“Are you a witch?” The little girl blurted out which earned her a sharp pinch from the boy. “Oww!” She yelped.

“I’m sorry for my sister, ma’am,” the boy said.  “She doesn’t know any better.”  The little girl jutted out her lower lip and rubbed at the sore spot on her arm.

“No. I’m not a witch,” the woman said with a chuckle. “If you thought I was, why did you come inside?”

The boy chewed on his lip. “Only, you live in the middle of the woods in a gingerbread house.”

The woman nodded. “That I do.”

“They say there’s a witch who lives in a gingerbread house in the middle of the woods. Who eats children.”

“Who says that?”

The boy gulped.  “People.”

“Well, I don’t eat children. That’s disgusting. Besides, if you thought I would eat you, again, why would you come into my home?”

The boy blinked at her while the little girl suddenly produced a large hand cannon from somewhere in the folds of her dress. She rested it on the counter pointed directly at the woman’s chest and eyed the woman coldly.

“Nice place you got here,” the little girl said.

“It’s all right,” the woman responded coolly. 

“My brother and I have been looking for a new place to live ever since our cow of a stepmother forced our father to kick us out of the house.”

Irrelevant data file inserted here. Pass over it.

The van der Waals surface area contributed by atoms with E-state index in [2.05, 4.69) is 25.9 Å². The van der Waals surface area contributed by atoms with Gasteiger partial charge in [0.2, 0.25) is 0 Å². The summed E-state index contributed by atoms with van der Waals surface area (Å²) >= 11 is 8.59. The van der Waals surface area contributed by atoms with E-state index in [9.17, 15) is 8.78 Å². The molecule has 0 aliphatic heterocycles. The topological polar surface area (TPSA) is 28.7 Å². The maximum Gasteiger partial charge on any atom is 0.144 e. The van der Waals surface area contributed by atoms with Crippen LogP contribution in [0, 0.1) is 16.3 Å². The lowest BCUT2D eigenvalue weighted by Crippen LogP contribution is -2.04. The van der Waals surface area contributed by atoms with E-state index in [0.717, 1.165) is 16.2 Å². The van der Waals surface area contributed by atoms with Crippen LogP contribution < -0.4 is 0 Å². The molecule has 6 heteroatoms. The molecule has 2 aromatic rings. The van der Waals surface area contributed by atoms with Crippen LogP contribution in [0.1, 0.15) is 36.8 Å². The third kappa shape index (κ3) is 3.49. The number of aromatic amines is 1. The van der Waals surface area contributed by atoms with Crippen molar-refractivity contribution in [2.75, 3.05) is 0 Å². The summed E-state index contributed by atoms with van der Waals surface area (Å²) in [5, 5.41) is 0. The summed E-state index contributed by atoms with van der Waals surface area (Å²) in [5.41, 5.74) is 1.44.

“Hmm, imagine that,” the woman murmured.

“So I think we’ll stay here a while.”

“Is that so?” The boy got up from his seat and approached her with some rope in his hands.

“What do you think, sis? The witch in the woods will fetch a good bounty,” he said.  

“She could. But I’m hungry for some real food and that oven looks pretty big,” the little girl said without taking her eyes off the woman.

When the boy got close enough, the woman quickly pulled him to the floor and snapped his neck before he could do anything but die with a look of surprise on his face. By the time the little girl had realized what was happening, the woman had already launched a knife at her, burying it cleanly into her forehead.

“Where do these damn kids keep coming from?” The woman asked the silent room.